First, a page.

Note: This hearing reviewed the role that Swiss banks and government played in WWII with regard to European Jews and others who used the Swiss banks, as well as the relationship of Switzerland and its banks with Nazi Germany. Senator Alfonse D'Amato chaired the hearing and among the witnesses were Estelle Sapir, who testified that the Swiss demanded a death certificate for her father although she had a bank deposit slip and ledger books as part of her claim.
Filed in the Library at H20.

45. Hug, Peter. Analyse der Quellenlage für m"gliche Nachforschungen im Zusammenghang mit dem Bundesbeschluss betreffend die historische und rechtliche Untersuchung des Schicksals der infolge der nationalsozialistischen Herrschaft in die Schweiz gelangten Verm"nswerte (Analysis of the source location for possible inquiries, in conjunction with the federal resolution regarding the historical and legal investigation of the fate of the assets that came into Switzerland's possession as a result of the National Socialism's rule. Bern: Swiss Government Archives, September 1996. 152 pp. (Preliminary report).
Filed in the Library at H9.

46. Jones, Michael Arthur. Swiss bank accounts: a personal guide to ownership, benefits and use. New York: Liberty Hall Press, 1990. ix, 211 pp.
Note: One section of this introduction to the world of Swiss banking and the type of accounts available to Americans reports on the German attempts to halt transfer of German money to bank accounts abroad. Charged with finding out who had funds secreted away, the Gestapo were able to locate some of the fugitive capital. Their efforts led Switzerland to promulgate the Swiss Bank Act of 1934 which provided a legal basis for Swiss banking secrecy.

47. Kahn, Susan H. "Seeking justice before time runs out: analyst Douglas Bloomfield speaks at campaign gathering". Jewish News (Cleveland)(February 13, 1998).
Note: Douglas Bloomfield, World Jewish Congress representative in Washington, describes how Swiss bank secrecy laws which first benefited Jews who sought to transfer funds out of Germany now make it difficult to trace ownership of the accounts. Bloomfield commends the U.S. Natioanl Archives for providing information.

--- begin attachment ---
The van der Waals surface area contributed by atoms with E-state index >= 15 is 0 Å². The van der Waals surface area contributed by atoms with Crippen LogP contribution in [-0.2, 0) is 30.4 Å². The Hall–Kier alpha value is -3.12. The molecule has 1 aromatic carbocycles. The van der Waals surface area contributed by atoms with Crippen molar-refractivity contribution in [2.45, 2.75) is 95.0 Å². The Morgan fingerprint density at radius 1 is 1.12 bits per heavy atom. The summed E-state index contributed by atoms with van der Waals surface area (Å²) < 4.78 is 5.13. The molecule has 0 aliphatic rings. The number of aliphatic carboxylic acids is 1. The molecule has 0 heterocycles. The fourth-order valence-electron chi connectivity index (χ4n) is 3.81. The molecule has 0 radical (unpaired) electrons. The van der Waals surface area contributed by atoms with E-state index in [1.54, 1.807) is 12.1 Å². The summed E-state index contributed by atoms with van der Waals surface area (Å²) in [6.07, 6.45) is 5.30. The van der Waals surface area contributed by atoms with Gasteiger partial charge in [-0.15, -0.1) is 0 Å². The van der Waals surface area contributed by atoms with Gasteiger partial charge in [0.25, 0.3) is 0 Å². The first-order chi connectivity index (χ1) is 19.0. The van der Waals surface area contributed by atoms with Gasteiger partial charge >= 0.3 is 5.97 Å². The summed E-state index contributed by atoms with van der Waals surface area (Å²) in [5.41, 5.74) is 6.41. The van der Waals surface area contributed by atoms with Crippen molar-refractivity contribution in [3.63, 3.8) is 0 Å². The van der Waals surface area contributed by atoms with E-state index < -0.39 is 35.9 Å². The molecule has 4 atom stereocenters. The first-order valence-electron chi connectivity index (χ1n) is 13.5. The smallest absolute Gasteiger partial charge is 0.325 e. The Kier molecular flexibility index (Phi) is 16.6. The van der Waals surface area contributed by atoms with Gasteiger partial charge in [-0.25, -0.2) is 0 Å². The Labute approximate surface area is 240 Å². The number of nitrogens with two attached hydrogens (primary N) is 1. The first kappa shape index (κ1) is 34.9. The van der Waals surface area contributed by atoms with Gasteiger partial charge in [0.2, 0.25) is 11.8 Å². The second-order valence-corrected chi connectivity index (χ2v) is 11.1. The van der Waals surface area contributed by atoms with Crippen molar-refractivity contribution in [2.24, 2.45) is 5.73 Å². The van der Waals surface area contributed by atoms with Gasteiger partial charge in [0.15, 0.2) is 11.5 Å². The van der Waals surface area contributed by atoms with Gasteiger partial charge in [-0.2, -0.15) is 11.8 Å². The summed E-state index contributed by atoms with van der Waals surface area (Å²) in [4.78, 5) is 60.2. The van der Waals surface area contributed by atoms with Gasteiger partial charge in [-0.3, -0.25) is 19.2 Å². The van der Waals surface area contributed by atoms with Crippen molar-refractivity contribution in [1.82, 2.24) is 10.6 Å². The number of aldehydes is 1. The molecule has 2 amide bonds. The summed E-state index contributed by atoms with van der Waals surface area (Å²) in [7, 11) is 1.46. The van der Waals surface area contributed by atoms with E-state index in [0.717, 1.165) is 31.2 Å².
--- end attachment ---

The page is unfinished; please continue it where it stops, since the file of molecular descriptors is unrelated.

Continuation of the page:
Filed in Library under K2.

48. Kinsman, Robert. Your Swiss bank book: when, why, and how to profit with a secret Swiss bank account. Homewood, IL: Dow Jones-Irwin, 1975. viii, 283 pp.
Note: In chapters three and eight, author Kinsman summarizes the early history of German-Swiss banking during the Nazi era. In the early 1930s, because Nazis were aggravated by transfer of German capital to Switzerland, a law, carrying the penalty of capital punishment, was passed in Germany requiring all citizens to declare their foreign holdings. Many Germans did not reveal the information about Swiss accounts and Gestapo agents, sent to Switzerland, used "diabolical and clever" methods, including bribes and deposits to suspected accounts names, to catch offending Germans. The Swiss government reacted by passing a 1934 law which put banking secrecy under the official protection of the penal code as an expansion of Swiss neutrality; this law, and the practice of numbering accounts protected many Germans banking there, are key to the belief that banking can be kept private in Switzerland.

49. Koch, Peter-Ferdinand. Geheim-Deport Schweiz: wie banken am Holocaust verdienen (Secret Swiss depository: how banks profit from the Holocaust). Munich: List, 1997. 320 pp.

50. Koller, Frédéric. "Research bodies multiply. Inventory". Journal de Gèneve et Gazette de Lausanne(November 19, 1996).
Note: A review of the various investigations into the question of orphaned Jewish funds involving Swiss banking that were under way in November 1996.
Filed in Library at K4.

51. Komisar, Lucy. "Image of the Swiss is tarnished by stolen gold". American Reporter 4, no.770(March 20, 1998).
Note: The author tracks the background of Switzerland's tarnished banking industry, noting that Swiss banks are asking to be judged as financial, not political institutions. She suggests that the US consider the integrity of Swiss banks in weighing the merger of Swiss banks and US banks.